dialogs.


2.  Conventions

   The key words "MUST", "MUST NOT", "REQUIRED", "SHALL", "SHALL NOT",
   "SHOULD", "SHOULD NOT", "RECOMMENDED", "MAY", and "OPTIONAL" in this
   document are to be interpreted as described in BCP 14, RFC 2119
   [RFC2119].


3.  Requirements

   REQ 1: It must be possible to indicate to the UAC that an early
   dialog has been terminated before a final response is sent.


4.  User Agent Client behavior

   When a UAC sends an initial request, and if it wants to receive 199
   responses, it MUST insert the 199 option-tag in the Supported header,
   which indicates that the client supports the 199 Early Dialog
   Terminated response code.  The UAC SHOULD NOT insert the 199 option-
   tag in the Require header, unless the particular session usage
   requires the UAS to support the response code.  Also, the UAC SHOULD
   NOT insert the 199 option-tag in the Proxy-Require header, unless the
   particular session usage requires every proxy on the path to support
   the response code.  Using Require or Proxy-Require with the 199
   option-tag will in many cases result in unnecessary session
   establishment failures.




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   When a UAC receives a 199 response it MAY release resources and
   procedures associated with the early dialog on which the 199 response
   is received.  Examples of resources and procedures are e.g.
   procedures for the establishment of media plane resources (bandwidth,
   radio, codecs etc), media security procedures or procedures related
   to NAT traversal.  In addition, the UAC may use the 199 response for
   policy decisions related to early dialogs, e.g. when choosing to
   process media associated with a particular early dialog.

   If multiple usages [RFC5057] are used within an early dialog, and it
   is not clear which dialog usage the 199 response terminates, SIP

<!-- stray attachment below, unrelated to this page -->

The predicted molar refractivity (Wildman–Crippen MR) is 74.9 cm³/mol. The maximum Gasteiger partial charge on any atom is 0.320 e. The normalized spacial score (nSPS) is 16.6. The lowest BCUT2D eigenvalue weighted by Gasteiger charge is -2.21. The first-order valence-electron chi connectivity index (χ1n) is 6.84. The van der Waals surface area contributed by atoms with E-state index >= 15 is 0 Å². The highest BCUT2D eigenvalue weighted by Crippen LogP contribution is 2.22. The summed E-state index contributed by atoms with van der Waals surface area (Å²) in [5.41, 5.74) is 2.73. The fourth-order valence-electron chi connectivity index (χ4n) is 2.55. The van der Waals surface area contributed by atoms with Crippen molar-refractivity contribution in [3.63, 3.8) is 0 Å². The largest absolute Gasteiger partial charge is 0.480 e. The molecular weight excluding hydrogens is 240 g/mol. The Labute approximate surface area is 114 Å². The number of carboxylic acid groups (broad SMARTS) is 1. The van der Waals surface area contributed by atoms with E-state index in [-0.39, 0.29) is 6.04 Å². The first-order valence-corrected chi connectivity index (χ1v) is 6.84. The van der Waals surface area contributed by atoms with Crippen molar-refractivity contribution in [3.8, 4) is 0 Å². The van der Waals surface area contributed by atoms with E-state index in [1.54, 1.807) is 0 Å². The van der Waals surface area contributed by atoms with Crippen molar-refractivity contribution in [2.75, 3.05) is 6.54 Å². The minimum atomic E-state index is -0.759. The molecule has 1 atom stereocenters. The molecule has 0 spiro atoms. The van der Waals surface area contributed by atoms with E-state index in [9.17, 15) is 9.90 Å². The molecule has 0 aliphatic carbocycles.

entities that keep dialog state SHALL NOT release resources
   associated with the early dialog when they receive the 199 response.

   If a client receives an unreliable 199 response on a dialog which has
   not previously been created (this can happen if a 199 response
   reaches the client before a 18x response) the client SHALL discard
   the 199 responses.  If a client receives a reliable 199 response on a
   dialog which has not previously been created the UAC SHOULD
   acknowledge the 199 response, as described in [RFC3262].

4.1.  Examples of resource types

   Examples which benefit from resource-release are:

   1.  Codec release - when resources for a specific codec has been
   reserved only for the stream that is terminated.  In that case the
   resources associated with that codec can be released.

   2.  Pre-conditions - when the dialog is terminated, procedures and
   resources associated to the pre-conditions for that dialog can be
   released.

   3.  In-band security negotiation - when the dialog is terminated,
   procedures and resources associated with the in-band security
   negotiation for that dialog can be released.

   4.  ICE [I-D.ietf-mmusic-ice] mechanism - when the dialog is
   terminated, procedures and resources associated with the ICE related
   in-band procedures for that dialog can be released.

   5.  Limited access resources - in case of forking and multiple stream
   it may not be possible to allow early media on all dialogs, so media
   sessions associated with some dialogs may e.g. be set to "inactive".
   When a dialog is terminated, media sessions associated with other
   dialogs can be allowed.

   6.  Secure media selection - when SRTP is used to encrypt the media.